2 Comments

  1. Given your technology interest, what do you think about the opportunity for iPad apps to help here (or better hardware in the future). The direct interaction of the screen seems to help people express themselves well. You could keep the real-life social context of course.

    I’ve imagined a “simple” app for a while, that lets you mark out perspective lines (& horizon: the app could help snap to its own guesses of building lines etc.) on a street-scene (from gmaps, or one you’ve taken yourself) and then drop in street features. Bike lane, trees, bench, 3-story with groundfloor retail. The results would clearly be uglier than a real artist, but a twitter/blogosphere of amateur quickly-hacked-together street visions would really help discussions, I reckon.

    What would this street look like if narrowed? What if it had a streetcar down the middle? What if there were a row of townhouses instead of single family homes.

    There are complicated apps that let you drop sketchup objects into a live virtual reality, but I’m looking for something more like cut&paste collage with perspective-smart scaling.

    Once you’ve drawn on the perspective grid, I’d imagine you could also cut out elements from your original to add to the cloud or your own other scenes. e.g. what would this mount pleasant street look like with a row of kitsilano apartments?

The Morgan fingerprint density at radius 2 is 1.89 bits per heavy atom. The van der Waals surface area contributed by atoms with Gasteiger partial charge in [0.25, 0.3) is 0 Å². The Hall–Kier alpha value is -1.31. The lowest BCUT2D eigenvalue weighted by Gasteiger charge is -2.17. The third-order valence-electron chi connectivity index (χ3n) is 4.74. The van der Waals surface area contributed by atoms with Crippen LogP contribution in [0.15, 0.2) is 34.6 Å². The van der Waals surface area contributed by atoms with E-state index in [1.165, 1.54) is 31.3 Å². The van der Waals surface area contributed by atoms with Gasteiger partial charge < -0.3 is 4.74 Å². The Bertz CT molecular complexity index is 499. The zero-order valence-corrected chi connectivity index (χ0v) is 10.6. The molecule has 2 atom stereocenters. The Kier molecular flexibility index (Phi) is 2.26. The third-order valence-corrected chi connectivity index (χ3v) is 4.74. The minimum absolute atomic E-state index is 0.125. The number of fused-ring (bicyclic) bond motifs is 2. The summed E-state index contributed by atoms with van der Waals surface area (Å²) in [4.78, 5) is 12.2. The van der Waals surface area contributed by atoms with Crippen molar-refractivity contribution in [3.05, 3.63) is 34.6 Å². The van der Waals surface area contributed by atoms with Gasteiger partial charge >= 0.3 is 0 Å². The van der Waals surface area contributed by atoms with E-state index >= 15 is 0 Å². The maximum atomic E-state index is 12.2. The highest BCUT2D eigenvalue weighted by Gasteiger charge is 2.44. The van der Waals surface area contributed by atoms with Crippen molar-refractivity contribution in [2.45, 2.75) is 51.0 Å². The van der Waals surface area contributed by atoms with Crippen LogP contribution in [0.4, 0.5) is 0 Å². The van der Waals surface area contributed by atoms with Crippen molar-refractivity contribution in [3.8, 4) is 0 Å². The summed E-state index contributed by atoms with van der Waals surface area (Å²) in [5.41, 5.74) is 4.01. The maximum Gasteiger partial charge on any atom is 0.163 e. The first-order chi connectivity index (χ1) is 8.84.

Posted May 15, 2012 at 9:50 am | Permalink
  2. Hi Neil,

    Thanks for the comment! You are far from the only person thinking about using iPads for planning in this way — in fact, while I was at the American Planning Association conference, I bumped into Darin Dinsmore of Crowdbrite who said his company’s iPad app was close to or already in the App Store. Now that I look it up, I see that the Crowdbrite app is indeed in there, although having just downloaded it myself and not being able to see any of their projects underway, I don’t know if the augmented reality features he had mentioned when he was talking about the app last year have made it into the app as available just yet.

    I don’t know enough about scenario planning just yet to know if this sort of activity falls into scenario planning (my instinct is yes, although perhaps mostly on the urban design side of it) — Frank Hebbert, during a session at the APA on Advancing Scenario Planning tools (blogging backlog ack!), said that it was very likely that by this time next year we’d start seeing scenario planning in the palm of your hand, i.e. on mobile devices. I’m fascinated and thrilled but also hesitant, mostly because I’m always wondering who these kinds of tool would help, but also who they really wouldn’t.

    That said, if this is a tool that can help people looking at spaces like Lougheed Highway to begin considering what it could look like as a place and not just a giant thoroughfare for cars, all the better! :)

    Posted May 15, 2012 at 1:11 pm | Permalink